As a trading and business centre, Jammu is diverse, but there has always been regional resentment toward the dominance of Kashmiri Muslims in state government. “Communal polarisation has been part of Jammu and Kashmir politics since independence,” said Anuradha Bhasin, the Jammu-based managing editor of the Kashmir Times. “And Indian governments have always tried to sharpen the divide, and use Hindu-majority Jammu as a tool to block off Kashmiri demands.” The Hindu right-wing has been laying down roots in the city, as evidenced by recent agitations around land use for an annual pilgrimage to the Amarnath temple and the anti-Rohingya messaging.
In mid-2017, Hindu fundamentalist vigilantes in Jammu found a rotting cow carcass near the Channi Rama plot, where more than 30 Rohingya families lived. The vigilantes accused the Rohingya of cow slaughter and demanded that they be evicted. As the mob threatened to burn their homes, the police detained ten Rohingya, including two women. When I visited in September 2017, the plot was cleared of all but three huts. Bhasin observed that the “manufactured paranoia around the Rohingya” is beginning to unsettle local Muslims too. “Perhaps that was the intended consequence,” she said.
That same month, I met with Rakesh Gupta, the president of the Jammu Chamber of Commerce who had called on his supporters to “identify and kill all Rohingya”. When I asked him why, he smiled. “It was not an emotional statement, but a logical one,” Gupta said. “Why can’t the Rohingya go somewhere else? Why not Srinagar – there are Muslims there. Why Jammu?”
He called it an attempt to change the demography of the place, which would “render Jammu Hindus weaker” in a state government he said was largely dominated by those from Kashmir. “I will not let India give the Rohingya residency even as it denies certificates to refugee Sikhs dating back to 1947,” said Gupta. Then, pulling his chair forward, he added, “So many Muslims… it can be a trigger for religious sentiments to flare up, for some terrorism. Why take a risk with such people?”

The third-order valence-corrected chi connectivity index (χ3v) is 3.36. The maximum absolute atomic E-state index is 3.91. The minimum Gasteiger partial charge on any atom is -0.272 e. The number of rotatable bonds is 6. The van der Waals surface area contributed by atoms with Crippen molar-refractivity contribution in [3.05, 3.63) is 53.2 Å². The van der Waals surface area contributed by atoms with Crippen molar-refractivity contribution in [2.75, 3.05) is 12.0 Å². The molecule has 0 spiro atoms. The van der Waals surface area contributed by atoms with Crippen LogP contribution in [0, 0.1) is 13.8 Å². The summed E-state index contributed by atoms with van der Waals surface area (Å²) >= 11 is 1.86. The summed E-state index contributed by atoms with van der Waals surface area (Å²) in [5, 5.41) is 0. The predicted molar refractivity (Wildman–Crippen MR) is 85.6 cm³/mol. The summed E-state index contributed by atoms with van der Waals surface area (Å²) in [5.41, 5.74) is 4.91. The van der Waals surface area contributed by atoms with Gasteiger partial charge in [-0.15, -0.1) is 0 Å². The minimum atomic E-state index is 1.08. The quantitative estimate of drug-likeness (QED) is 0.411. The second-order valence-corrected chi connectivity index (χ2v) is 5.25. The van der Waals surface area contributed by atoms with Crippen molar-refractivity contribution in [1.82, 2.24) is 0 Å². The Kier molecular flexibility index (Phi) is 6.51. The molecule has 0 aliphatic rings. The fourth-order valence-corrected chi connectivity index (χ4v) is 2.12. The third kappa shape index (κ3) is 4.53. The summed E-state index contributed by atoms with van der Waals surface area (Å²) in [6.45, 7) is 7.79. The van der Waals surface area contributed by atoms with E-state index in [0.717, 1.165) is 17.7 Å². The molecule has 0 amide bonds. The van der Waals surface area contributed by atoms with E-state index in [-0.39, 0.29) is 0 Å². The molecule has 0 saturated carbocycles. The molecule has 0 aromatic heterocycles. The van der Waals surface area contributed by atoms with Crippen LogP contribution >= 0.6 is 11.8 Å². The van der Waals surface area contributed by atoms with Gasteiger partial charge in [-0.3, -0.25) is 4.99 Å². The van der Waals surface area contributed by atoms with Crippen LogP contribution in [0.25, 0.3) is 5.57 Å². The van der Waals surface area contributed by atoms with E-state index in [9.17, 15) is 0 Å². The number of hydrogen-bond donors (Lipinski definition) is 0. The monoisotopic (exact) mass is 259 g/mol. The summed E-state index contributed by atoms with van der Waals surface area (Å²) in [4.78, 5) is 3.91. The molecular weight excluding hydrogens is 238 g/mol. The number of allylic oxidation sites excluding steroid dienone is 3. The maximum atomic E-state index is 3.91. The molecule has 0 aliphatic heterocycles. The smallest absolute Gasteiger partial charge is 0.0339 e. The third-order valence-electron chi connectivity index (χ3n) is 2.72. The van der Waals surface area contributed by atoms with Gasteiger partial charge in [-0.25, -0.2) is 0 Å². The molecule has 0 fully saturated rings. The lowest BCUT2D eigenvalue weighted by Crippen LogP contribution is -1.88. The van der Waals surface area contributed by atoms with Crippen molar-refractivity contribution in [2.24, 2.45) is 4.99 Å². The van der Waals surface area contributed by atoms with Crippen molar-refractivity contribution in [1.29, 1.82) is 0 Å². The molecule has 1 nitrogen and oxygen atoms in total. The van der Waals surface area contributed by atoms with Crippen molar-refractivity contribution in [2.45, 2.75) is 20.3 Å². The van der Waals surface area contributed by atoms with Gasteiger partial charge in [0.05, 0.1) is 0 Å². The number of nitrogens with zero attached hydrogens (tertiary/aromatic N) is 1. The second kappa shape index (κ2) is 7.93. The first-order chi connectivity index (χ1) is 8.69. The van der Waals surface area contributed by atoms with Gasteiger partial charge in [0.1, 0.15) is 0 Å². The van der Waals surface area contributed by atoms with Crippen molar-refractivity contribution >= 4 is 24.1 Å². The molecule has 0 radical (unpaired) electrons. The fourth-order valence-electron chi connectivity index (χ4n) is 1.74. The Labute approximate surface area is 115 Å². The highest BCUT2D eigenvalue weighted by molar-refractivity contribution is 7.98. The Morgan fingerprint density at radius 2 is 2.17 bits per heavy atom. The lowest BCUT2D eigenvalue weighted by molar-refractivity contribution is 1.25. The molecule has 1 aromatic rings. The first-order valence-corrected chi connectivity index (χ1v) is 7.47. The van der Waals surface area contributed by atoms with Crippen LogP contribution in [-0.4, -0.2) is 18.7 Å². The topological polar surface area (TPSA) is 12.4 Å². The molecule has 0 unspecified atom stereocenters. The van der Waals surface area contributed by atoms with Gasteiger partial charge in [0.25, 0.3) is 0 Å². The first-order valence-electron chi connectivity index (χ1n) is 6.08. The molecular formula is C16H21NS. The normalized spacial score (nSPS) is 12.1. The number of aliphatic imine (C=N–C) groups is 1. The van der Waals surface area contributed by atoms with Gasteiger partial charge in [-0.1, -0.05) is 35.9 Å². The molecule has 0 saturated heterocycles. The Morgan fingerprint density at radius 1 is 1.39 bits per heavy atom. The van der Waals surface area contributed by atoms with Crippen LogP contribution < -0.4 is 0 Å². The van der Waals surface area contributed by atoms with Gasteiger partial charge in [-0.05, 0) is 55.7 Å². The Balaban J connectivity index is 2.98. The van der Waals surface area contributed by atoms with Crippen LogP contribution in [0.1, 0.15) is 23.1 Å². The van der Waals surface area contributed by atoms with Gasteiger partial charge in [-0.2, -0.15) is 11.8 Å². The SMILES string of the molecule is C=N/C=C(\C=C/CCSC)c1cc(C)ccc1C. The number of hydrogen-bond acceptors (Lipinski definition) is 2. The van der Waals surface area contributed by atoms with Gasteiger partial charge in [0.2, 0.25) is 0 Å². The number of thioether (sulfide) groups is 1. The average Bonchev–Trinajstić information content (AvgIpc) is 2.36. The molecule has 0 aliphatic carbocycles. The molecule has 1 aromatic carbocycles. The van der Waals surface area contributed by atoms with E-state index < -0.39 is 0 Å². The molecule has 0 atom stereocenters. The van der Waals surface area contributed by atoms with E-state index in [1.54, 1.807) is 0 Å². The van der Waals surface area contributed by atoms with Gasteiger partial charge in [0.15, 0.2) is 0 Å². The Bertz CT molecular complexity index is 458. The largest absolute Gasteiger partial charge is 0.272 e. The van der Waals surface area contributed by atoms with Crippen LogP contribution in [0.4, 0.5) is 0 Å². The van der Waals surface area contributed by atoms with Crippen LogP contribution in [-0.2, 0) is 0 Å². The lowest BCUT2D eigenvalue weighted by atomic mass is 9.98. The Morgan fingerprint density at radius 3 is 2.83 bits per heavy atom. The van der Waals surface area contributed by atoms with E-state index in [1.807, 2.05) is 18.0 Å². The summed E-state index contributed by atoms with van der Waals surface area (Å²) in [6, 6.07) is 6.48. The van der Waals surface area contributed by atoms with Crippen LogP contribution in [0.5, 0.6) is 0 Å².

There is a lot of talk about Rohingya terror in Jammu, but little actual evidence. I visited four police stations in Jammu that oversee the Rohingya slums. There are 5,743 Rohingya in Jammu, and only 17 cases total have ever been registered against them: eight for lack of a visa or travel document, one for cow slaughter, two for rape and others for stealing railway property, causing injury, and child marriage. No terrorism.
S.D. Singh, Jammu’s Inspector General of Police said, “The Rohingya do some petty theft, which is common among communities this poor. There is nothing too sensational – we have no terror cases against them.” Junior policemen confirmed the same, and some even expressed sympathy for how poor many Rohingya are. One policeman in the Channi Himmat police station was confused: “Rohingya? Aren’t they from Bangladesh?” Others have fallen prey to crude political narratives: “If Hindus are frustrated, they have no terror organisation to join,” said K.L. Sharma, a policeman in Narwal. “But extremist Islamic outfits like ISIS could exploit the Rohingya people’s vulnerability.”
The Indian government’s concerns about Rohingya terrorism seem to emanate from the Arakan Rohingya Salvation Army, an armed guerrilla outfit that has been active since 2016. Last August, they claimed responsibility for an attack on police posts and an army base in Rakhine. ARSA’s founder is of Pakistani origin, and in images leaked to the media in September, the head of an Islamic militant organization is seen addressing one of its gatherings in Karachi in 2012.
“The connection might be something intelligence agencies should keep an eye on, but it is not conclusive evidence to order a blanket deportation of all Rohingya in India,” said Bangalore-based refugee rights lawyer Sahana Basavapatna. If security concerns are behind the desire to deport, she says, then India must institute a protocol for handling refugees. “You can’t ban a whole community. Countries across the world have systems to weed out militant or economic migrants from innocent victims of persecution. If individual refugees fail the test, you can always deport them, or jail them.”